It was supposed to be different this time, with Britain’s Big Four supermarkets — Tesco, Sainsbury, Asda and Morrisons — having learnt the lessons of the financial crisis. Then, they preserved margins at the expense of market share. This downturn, it’s meant to be all about keen pricing, not profits.
Except last week, Aldi overtook Morrisons in market share, according to data from Kantar. On another industry measure, the German discounter pipped the Yorkshire-headquartered supermarket to fourth spot more than three years ago. So much for the Big Four.
The thing is, this time might be different. Lessons may, really, have been learnt. It’s just not clear anything can stop the Aldi ascendancy.
The company’s success isn’t obviously down to the incumbents’ errors. It seems almost inevitable that they shed some market share. This should be the discounters’ time to shine — they are cheaper and shoppers are poorer. Asda’s income tracker showed average weekly household income was more than £40 lower in July than a year earlier, the second worst fall in the 14 years the supermarket has been publishing the data.
It’s easy enough to buy yourself share if you open sufficient stores. Aldi and Lidl have resumed ambitious expansion strategies that were paused during the pandemic, with Aldi opening roughly a store a week over the past year.
If the German brands weren’t gaining share, it would suggest they were either cannibalising their existing customer base or merely managing to arrest defections to other operators. It seems unlikely Morrisons will manage to put clear water between itself and the challengers again, even if management gets to grips with the business.
The supermarkets could still sabotage themselves once more. Asda and Morrisons are both labouring under the weight of debts from private equity-backed takeovers that could limit their room for manoeuvre on margins and prices. Morrisons was seen by analysts as making unforced pricing errors earlier this year. And make no mistake, the supermarkets have been putting prices up — by 10.5-13 per cent, according to The Grocer magazine’s latest weekly survey. The discounters will be too, even if it’s not exactly clear by how much.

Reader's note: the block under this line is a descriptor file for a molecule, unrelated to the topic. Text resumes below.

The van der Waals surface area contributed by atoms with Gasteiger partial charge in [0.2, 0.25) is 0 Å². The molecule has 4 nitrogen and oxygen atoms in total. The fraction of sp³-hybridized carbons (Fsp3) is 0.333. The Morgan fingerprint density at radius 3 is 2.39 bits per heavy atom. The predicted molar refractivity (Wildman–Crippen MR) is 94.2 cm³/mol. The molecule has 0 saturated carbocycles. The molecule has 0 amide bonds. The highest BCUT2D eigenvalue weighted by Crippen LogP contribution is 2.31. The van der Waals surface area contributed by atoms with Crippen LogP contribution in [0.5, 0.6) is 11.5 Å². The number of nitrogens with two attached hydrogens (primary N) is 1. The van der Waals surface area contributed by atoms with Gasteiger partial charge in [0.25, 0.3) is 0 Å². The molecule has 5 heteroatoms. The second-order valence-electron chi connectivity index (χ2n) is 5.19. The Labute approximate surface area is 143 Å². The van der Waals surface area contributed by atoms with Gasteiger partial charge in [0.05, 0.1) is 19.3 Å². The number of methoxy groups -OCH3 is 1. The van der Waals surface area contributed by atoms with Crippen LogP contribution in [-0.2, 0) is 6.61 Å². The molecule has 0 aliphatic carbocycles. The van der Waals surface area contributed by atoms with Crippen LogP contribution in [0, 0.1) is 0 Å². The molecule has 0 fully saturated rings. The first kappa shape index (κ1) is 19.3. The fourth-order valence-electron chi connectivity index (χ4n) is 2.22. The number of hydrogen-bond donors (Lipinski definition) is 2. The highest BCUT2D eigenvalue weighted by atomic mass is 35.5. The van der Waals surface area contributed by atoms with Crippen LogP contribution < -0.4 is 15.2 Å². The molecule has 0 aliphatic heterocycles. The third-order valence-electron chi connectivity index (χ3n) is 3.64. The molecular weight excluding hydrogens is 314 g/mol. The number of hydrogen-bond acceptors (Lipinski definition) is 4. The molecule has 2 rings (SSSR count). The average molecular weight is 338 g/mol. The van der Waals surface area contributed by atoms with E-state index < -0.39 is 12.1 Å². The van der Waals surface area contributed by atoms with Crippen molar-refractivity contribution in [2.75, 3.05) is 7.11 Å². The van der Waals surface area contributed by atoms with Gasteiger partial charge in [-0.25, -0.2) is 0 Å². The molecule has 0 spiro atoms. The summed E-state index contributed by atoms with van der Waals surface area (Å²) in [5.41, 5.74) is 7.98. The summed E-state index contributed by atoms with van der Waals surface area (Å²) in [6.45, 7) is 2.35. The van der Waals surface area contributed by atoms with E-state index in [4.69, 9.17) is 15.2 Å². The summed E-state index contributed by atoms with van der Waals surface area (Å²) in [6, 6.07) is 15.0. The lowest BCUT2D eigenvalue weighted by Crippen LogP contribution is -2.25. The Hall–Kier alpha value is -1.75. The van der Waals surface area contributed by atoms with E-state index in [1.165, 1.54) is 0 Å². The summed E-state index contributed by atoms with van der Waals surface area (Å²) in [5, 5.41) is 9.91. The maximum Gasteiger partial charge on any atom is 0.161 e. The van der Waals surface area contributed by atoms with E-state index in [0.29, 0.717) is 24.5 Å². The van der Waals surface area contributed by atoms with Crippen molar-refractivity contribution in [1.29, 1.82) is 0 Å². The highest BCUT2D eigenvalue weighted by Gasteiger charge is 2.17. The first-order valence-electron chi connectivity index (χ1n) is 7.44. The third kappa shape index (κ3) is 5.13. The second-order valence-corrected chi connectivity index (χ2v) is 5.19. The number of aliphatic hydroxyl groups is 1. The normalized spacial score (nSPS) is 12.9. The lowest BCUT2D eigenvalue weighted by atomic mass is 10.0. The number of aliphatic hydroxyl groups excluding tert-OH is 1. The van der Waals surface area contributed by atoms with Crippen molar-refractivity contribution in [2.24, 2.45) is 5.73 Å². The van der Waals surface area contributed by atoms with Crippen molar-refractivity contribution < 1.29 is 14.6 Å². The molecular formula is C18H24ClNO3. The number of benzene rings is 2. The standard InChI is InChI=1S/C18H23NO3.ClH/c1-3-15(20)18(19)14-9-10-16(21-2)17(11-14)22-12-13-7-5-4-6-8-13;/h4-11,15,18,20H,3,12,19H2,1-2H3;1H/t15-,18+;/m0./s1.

But it’s striking that the discounters aren’t obviously doing even better. Data from Kantar do point to market share losses for each of the Big Four of 0.2-0.7 percentage points over the past year, plus gains of at least a percentage point each for Aldi and Lidl. However, figures from NielsenIQ preferred by analysts tell a more subdued story. There, the “Big Four benefited at the expense of the discounters” in the 12 weeks to September 10, as HSBC analysts put it. On Nielsen’s data, Morrisons still underperforms. But Lidl gains only 0.4 percentage points of share, and Aldi none.
The incumbents have shifted their strategies. The discounters have been here a while. Everyone now has cutesy own brands and price matches on key product lines. Higher petrol margins have allowed the traditional Big Four to cross-subsidise grocery sales and minimise market share losses. The discounters face a tougher time expanding. With easy options exhausted, new stores now steal sales from the discounters’ other sites as well as from old-school operators.
The problem for the legacy groups lies in a parallel with the airline industry. Ryanair and easyJet once catered to a no-frills niche. Their budget offer is now the norm around which the likes of British Airways have had to reorient, fundamentally altering their profitability and prospects.
There are limits to the comparison. Consumers aren’t about to ditch branded goods for fake farm brands entirely, and most shoppers still want a bigger range than the discounters offer. Still, it’s possible Aldi and Lidl secure a status as the core of far more customers’ weekly shop, with the Big Four of old picking up the scraps.
It’s unlikely the discounters will ever end up challenging Tesco in the market share stakes. It has 27 per cent, against 9-10 per cent for Aldi and 7-8 per cent for Lidl. Even Sainsbury and Asda look a stretch on 13-15 per cent.
The German groups have already changed market dynamics. But the airline industry experience should caution against complacency. The era of Big Four dominance is long over.